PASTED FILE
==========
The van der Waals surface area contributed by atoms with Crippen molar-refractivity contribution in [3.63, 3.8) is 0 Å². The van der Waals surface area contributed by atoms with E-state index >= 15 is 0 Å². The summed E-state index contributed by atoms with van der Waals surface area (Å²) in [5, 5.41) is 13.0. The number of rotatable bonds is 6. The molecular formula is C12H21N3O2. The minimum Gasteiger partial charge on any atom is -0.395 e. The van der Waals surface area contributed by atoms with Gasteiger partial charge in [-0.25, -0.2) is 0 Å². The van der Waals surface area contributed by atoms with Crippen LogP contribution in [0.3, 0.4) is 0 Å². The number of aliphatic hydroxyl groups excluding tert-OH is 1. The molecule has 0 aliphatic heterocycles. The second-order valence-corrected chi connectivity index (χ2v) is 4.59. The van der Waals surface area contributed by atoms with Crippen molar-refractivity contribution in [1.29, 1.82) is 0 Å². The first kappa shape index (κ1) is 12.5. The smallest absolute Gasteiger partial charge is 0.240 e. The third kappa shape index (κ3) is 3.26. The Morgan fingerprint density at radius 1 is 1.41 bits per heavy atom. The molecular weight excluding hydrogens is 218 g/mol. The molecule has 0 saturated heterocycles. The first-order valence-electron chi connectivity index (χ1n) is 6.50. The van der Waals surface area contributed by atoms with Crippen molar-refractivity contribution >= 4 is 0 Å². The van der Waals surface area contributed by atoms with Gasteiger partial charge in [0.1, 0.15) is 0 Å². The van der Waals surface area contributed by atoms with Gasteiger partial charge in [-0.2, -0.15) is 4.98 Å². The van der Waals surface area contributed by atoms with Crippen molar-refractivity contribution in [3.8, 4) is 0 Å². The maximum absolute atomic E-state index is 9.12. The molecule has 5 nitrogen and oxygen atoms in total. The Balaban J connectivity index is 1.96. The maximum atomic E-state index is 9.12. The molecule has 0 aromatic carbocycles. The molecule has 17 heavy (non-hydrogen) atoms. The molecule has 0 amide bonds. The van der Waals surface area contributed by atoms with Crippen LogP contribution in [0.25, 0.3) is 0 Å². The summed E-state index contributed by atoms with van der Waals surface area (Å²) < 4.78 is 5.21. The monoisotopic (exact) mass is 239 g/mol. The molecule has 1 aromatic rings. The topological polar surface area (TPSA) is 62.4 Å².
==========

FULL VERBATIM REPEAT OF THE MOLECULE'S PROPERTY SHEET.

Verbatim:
The van der Waals surface area contributed by atoms with Crippen molar-refractivity contribution in [3.63, 3.8) is 0 Å². The van der Waals surface area contributed by atoms with E-state index >= 15 is 0 Å². The summed E-state index contributed by atoms with van der Waals surface area (Å²) in [5, 5.41) is 13.0. The number of rotatable bonds is 6. The molecular formula is C12H21N3O2. The minimum Gasteiger partial charge on any atom is -0.395 e. The van der Waals surface area contributed by atoms with Gasteiger partial charge in [-0.25, -0.2) is 0 Å². The van der Waals surface area contributed by atoms with Crippen LogP contribution in [0.3, 0.4) is 0 Å². The number of aliphatic hydroxyl groups excluding tert-OH is 1. The molecule has 0 aliphatic heterocycles. The second-order valence-corrected chi connectivity index (χ2v) is 4.59. The van der Waals surface area contributed by atoms with Crippen molar-refractivity contribution in [1.29, 1.82) is 0 Å². The first kappa shape index (κ1) is 12.5. The smallest absolute Gasteiger partial charge is 0.240 e. The third kappa shape index (κ3) is 3.26. The Morgan fingerprint density at radius 1 is 1.41 bits per heavy atom. The molecular weight excluding hydrogens is 218 g/mol. The molecule has 0 saturated heterocycles. The first-order valence-electron chi connectivity index (χ1n) is 6.50. The van der Waals surface area contributed by atoms with Crippen molar-refractivity contribution >= 4 is 0 Å². The van der Waals surface area contributed by atoms with Gasteiger partial charge in [0.1, 0.15) is 0 Å². The van der Waals surface area contributed by atoms with Gasteiger partial charge in [-0.2, -0.15) is 4.98 Å². The van der Waals surface area contributed by atoms with Crippen molar-refractivity contribution in [3.8, 4) is 0 Å². The maximum absolute atomic E-state index is 9.12. The molecule has 5 nitrogen and oxygen atoms in total. The Balaban J connectivity index is 1.96. The maximum atomic E-state index is 9.12. The molecule has 0 aromatic carbocycles. The molecule has 17 heavy (non-hydrogen) atoms. The molecule has 0 amide bonds. The van der Waals surface area contributed by atoms with Crippen LogP contribution in [0.25, 0.3) is 0 Å². The summed E-state index contributed by atoms with van der Waals surface area (Å²) < 4.78 is 5.21. The monoisotopic (exact) mass is 239 g/mol. The molecule has 1 aromatic rings. The topological polar surface area (TPSA) is 62.4 Å².